nep-hea New Economics Papers
on Health Economics
Issue of 2019‒11‒04
eight papers chosen by
Nicolas R. Ziebarth
Cornell University

  1. Demand Conditions and Worker Safety: Evidence from Price Shocks in Mining By Kerwin Kofi Charles; Matthew S. Johnson; Melvin Stephens Jr.; Do Q. Lee
  2. Be Cautious with the Precautionary Principle: Evidence from Fukushima Daiichi Nuclear Accident By Matthew J. Neidell; Shinsuke Uchida; Marcella Veronesi
  3. Accounting for fetal origins: Health capital vs. health deficits By Dalgaard, Carl-Johan; Hansen, Casper Worm; Strulik, Holger
  4. Fair Long-Term Care Insurance By Marie Louise Leroux; Pierre Pestieau; Grégory Ponthière
  5. Spending Reductions in the Medicare Shared Savings Program: Selection or Savings? By J. Michael McWilliams; Laura A. Hatfield; Bruce E. Landon; Michael E. Chernew
  6. Does unemployment worsen babies' health? A tale of siblings, maternal behaviour and selection By De Cao, Elisabetta; McCormick, Barry; Nicodemo, Catia
  7. Defining and measuring health poverty By CLARKE, Philip; ERREYGERS, Guido
  8. Evaluating water- and health related development projects: A cross-project and micro-based approach By Christina Greßer; David Stadelmann

  1. By: Kerwin Kofi Charles; Matthew S. Johnson; Melvin Stephens Jr.; Do Q. Lee
    Abstract: We investigate how demand conditions affect employers' provision of safety - something about which theory is ambivalent. Positive demand shocks relax financial constraints that limit safety investment, but simultaneously raise the opportunity cost of increasing safety rather than production. We study the U.S. metals mining sector, leveraging exogenous demand shocks from short-term variation in global commodity prices. We find that positive price shocks substantially increase workplace injury rates and safety regulation non-compliance. While these results indicate the general dominance of the opportunity cost effect, shocks that only increase mines' cash-flow lower injury rates, illustrating that financial constraints also affect safety.
    JEL: J23 J28
    Date: 2019–10
  2. By: Matthew J. Neidell; Shinsuke Uchida; Marcella Veronesi
    Abstract: This paper provides a large scale, empirical evaluation of unintended effects from invoking the precautionary principle after the Fukushima Daiichi nuclear accident. After the accident, all nuclear power stations ceased operation and nuclear power was replaced by fossil fuels, causing an exogenous increase in electricity prices. This increase led to a reduction in energy consumption, which caused an increase in mortality during very cold temperatures. We estimate that the increase in mortality from higher electricity prices outnumbers the mortality from the accident itself, suggesting the decision to cease nuclear production has contributed to more deaths than the accident itself.
    JEL: I12 K32 Q41
    Date: 2019–10
  3. By: Dalgaard, Carl-Johan; Hansen, Casper Worm; Strulik, Holger
    Abstract: The fetal origins hypothesis has received considerable empirical support, both within epidemiology and economics. The present study compares the ability of two rival theoretical frameworks in accounting for the kind of path dependence implied by the fetal origins hypothesis. We argue that while the conventional health capital model is irreconcilable with fetal origins of late-in-life health outcomes, the more recent health deficit model can generate shock amplification consistent with the hypothesis. We also develop a theory of ontogenetic growth in utero and during childhood, unify it with the theory of adult aging, and discuss the transmission of early-life shocks to late-life health deficit accumulation.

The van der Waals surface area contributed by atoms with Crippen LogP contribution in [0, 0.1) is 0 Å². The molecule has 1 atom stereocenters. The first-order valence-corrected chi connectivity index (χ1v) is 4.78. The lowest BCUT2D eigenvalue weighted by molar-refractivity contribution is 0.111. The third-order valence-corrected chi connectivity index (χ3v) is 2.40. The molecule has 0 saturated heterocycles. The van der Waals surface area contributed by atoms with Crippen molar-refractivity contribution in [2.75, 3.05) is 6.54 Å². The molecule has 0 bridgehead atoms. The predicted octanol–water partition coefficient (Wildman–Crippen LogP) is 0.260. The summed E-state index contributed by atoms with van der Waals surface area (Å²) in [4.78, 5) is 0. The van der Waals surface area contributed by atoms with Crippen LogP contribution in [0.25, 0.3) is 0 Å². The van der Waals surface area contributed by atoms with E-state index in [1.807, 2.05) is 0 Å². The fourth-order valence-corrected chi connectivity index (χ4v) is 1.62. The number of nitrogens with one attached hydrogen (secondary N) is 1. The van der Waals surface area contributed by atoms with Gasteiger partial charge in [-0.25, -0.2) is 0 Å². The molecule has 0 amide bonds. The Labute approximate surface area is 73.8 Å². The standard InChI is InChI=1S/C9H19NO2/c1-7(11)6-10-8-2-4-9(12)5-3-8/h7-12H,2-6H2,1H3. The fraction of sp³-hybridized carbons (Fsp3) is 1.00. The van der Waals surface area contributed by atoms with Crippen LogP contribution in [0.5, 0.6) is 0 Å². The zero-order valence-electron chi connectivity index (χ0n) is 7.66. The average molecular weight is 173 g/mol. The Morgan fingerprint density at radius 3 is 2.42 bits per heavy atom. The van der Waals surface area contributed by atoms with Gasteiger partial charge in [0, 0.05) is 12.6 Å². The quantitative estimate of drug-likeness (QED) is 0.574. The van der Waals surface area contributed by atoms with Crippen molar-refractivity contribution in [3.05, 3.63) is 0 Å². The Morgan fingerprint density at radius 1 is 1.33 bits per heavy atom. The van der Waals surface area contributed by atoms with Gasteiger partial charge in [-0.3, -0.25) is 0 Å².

Keywords: Fetal Origins,Health Capital,Health Deficits,Ontogenetic Growth,In Utero Development
    JEL: I10 J13 D91
    Date: 2019
  4. By: Marie Louise Leroux; Pierre Pestieau; Grégory Ponthière
    Abstract: The study of optimal long-term care (LTC) social insurance is generally carried out under the utilitarian social criterion, which penalizes individuals who have a lower capacity to convert resources into well-being, such as dependent elderly individuals or prematurely dead individuals. This paper revisits the design of optimal LTC insurance while adopting the ex post egalitarian social criterion, which gives priority to the worst-o¤ in realized terms (i.e. once the state of nature has been revealed). Using a lifecycle model with risk about the duration of life and risk about old-age dependence, it is shown that the optimal LTC social insurance is quite sensitive to the postulated social criterion. The optimal second-best social insurance under the ex post egalitarian criterion involves, in comparison to utilitarianism, higher LTC benefits, lower pension benefits, a higher tax rate on savings, as well as a lower tax rate on labor earnings.
    Keywords: Long-Term Care,Social Insurance,Fairness,Mortality,Compensation,Egalitarianism,
    JEL: J14 I31 H55
    Date: 2019–10–21
  5. By: J. Michael McWilliams; Laura A. Hatfield; Bruce E. Landon; Michael E. Chernew
    Abstract: Evidence of patient and physician turnover in accountable care organizations (ACOs) has raised concerns that ACOs may be earning shared-savings bonuses by selecting for lower-risk patients or providers with lower-risk panels. We conducted three sets of analyses to examine risk selection in the Medicare Shared Savings Program. First, we estimated overall MSSP savings through 2015 using a difference-in-differences approach and methods that eliminated selection bias from ACO program exit or changes in the practices or physicians included in ACO contracts. We then checked for residual risk selection at the patient level. Second, we re-estimated savings with methods that address undetected risk selection but could introduce bias from other sources. These included patient fixed effects, baseline assignment, and area-level MSSP exposure to hold patient populations constant. Third, we tested for changes in provider composition or provider billing that may have contributed to bonuses, even if they were eliminated as sources of bias in the evaluation analyses. We find that MSSP participation was associated with modest and increasing annual gross savings in the 2012-2013 entry cohorts of ACOs that reached $139-302/patient by 2015. Savings in the 2014 entry cohort were small and not statistically significant. Robustness checks revealed no evidence of residual risk selection. Alternative methods to address risk selection produced consistent results but were less robust than our primary analysis, suggesting the introduction of bias from within-patient changes in time-varying characteristics. We find no evidence of ACO manipulation of provider composition or billing to inflate savings. We further demonstrate that exit of high-risk patients or physicians with high-risk patients from ACOs is misleading without considering a counterfactual among non-ACO practices. We conclude that participation in the original MSSP program was associated with modest savings and not with favorable risk selection. These findings suggest an opportunity to build on early progress. Understanding the effect of new incentives and opportunities for risk selection in the revamped MSSP will be important for guiding future program reforms.